Last week I taught my first Q Grader Course at the Brazilian Specialty Coffee Association (BSCA) in Varginha, Minas Gerais. For those not familiar with it, the Q Grader Cupping Certification is the main certification for coffee tasters, or “cuppers” as we call ourselves, in the specialty coffee industry.
As many of you know, for the last year I have been pursuing a masters degree here at the Universidade Federal de Lavras, or UFLA as it is known. UFLA has become one of the top coffee research universities in the world and one of the major forces behind that […]
It’s harvest time here in Brazil; the culmination of the year’s work and the moment when growers can finally transfer this work into a product they can sell. But not matter how good the coffee is on the tree, all can be lost if the harvest is not carefully planned […]
Alessandro Hervaz is one of the founders of the Associação dos Produtores do Alta da Serra (APAS), a Fair Trade association in the hills outside of São Gonçalo do Sapucaí, Minas Gerais. Alessandro not only won the APAS competition last year with his own farm, Sítio Esperança, but traveled the […]
A quick look at some of the difficulties in translating coffee terms, starting with one of the most basic ones: Is is a berry or a cherry, a fruit or a drupe?
It was stevedore day at Casa Brasil on Tuesday – one of the special days when we got a container delivered directly to our Austin warehouse. The fun of breaking the seal and opening the container of coffees you hand picked at source always gives you a good feeling that […]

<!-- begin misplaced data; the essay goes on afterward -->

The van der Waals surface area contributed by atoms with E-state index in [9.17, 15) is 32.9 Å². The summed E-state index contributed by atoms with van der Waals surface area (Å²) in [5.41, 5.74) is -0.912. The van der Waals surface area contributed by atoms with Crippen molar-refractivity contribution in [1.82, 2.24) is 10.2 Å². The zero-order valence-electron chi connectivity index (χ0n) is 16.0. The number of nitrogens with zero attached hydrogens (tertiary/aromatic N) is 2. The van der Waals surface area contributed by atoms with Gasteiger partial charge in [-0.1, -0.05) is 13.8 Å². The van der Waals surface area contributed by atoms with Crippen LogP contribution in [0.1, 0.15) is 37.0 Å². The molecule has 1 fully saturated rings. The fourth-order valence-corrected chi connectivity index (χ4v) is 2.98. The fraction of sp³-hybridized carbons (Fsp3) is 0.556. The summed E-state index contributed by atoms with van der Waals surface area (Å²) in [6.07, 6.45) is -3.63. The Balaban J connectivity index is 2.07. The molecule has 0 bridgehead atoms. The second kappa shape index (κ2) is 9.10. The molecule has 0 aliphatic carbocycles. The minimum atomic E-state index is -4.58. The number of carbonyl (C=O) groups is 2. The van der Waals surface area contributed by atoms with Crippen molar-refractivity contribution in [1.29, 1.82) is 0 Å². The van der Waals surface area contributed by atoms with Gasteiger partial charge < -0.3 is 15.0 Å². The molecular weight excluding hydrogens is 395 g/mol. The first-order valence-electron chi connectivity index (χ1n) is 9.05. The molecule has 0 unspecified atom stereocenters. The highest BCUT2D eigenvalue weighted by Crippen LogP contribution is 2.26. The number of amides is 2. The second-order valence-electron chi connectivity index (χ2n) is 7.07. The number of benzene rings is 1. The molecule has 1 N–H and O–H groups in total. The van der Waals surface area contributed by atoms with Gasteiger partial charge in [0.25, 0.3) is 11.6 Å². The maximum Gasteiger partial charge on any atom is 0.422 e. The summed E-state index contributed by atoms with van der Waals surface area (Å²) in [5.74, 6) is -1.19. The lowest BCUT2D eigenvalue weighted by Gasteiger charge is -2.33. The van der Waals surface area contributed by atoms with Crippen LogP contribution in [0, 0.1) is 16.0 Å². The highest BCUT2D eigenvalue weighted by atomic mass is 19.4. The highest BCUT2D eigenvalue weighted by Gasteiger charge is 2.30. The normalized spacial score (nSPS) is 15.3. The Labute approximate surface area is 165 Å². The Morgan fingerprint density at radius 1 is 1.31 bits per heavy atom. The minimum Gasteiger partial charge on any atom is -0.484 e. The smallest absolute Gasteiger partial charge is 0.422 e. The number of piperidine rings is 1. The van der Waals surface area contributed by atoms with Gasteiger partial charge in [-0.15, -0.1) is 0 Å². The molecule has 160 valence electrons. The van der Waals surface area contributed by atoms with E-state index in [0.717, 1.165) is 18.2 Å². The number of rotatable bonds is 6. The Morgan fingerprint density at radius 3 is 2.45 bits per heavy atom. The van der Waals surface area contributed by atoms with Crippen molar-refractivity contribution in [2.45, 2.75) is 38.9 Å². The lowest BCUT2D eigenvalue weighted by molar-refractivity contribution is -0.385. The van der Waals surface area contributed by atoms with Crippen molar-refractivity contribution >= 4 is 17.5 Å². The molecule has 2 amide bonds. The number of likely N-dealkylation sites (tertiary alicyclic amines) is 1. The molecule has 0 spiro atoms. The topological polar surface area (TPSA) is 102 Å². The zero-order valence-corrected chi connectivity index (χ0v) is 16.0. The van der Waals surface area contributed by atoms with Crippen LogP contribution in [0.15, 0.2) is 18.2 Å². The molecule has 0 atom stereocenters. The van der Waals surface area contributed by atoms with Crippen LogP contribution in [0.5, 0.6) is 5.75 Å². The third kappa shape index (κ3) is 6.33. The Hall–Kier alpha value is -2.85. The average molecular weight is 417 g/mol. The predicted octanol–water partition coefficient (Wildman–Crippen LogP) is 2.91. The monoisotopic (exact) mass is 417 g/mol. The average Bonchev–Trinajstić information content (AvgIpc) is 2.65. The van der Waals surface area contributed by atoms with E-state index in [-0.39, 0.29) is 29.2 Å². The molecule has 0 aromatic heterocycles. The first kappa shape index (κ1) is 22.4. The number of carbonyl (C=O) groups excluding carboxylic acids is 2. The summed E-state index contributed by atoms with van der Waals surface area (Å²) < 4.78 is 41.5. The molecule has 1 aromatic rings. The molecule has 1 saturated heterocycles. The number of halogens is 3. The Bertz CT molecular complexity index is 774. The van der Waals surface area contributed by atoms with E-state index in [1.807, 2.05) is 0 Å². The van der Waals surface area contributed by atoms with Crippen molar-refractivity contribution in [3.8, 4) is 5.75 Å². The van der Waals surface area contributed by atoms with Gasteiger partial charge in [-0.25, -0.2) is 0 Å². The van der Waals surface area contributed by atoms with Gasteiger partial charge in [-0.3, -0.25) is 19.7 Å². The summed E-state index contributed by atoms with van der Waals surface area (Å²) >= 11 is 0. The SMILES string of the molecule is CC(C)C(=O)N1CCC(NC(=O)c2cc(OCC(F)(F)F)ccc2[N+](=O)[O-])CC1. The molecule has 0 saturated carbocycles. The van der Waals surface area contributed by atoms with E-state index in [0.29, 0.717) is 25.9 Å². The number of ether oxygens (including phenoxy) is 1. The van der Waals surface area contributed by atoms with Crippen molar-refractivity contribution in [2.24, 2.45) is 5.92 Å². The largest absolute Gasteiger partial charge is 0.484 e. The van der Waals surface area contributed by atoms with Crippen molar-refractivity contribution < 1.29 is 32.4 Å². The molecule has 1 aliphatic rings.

We asked some of our musician friends to name their favorite Brazilian albums. Here is a list of the albums they chose, and a little bit about their own music.
One thing that can be a huge impediment to producing high quality coffees is actually quite small. In fact, its small size is exactly the problem. Some coffee fruit never develops beyond a very unripe state, going directly from unripe to dry and never achieving full maturation. Like bananas, the […]
A look some signs that a farm might not be a consistent source for great coffee.
Floaters are coffee that has been separated by buoyancy. The word “floaters” is often used in conjunction with “overripes.” While it is generally true that overripe coffee constitutes the majority of the floaters, the hydraulic separation process separates the coffee not by maturation state, but rather by buoyancy. In fact, […]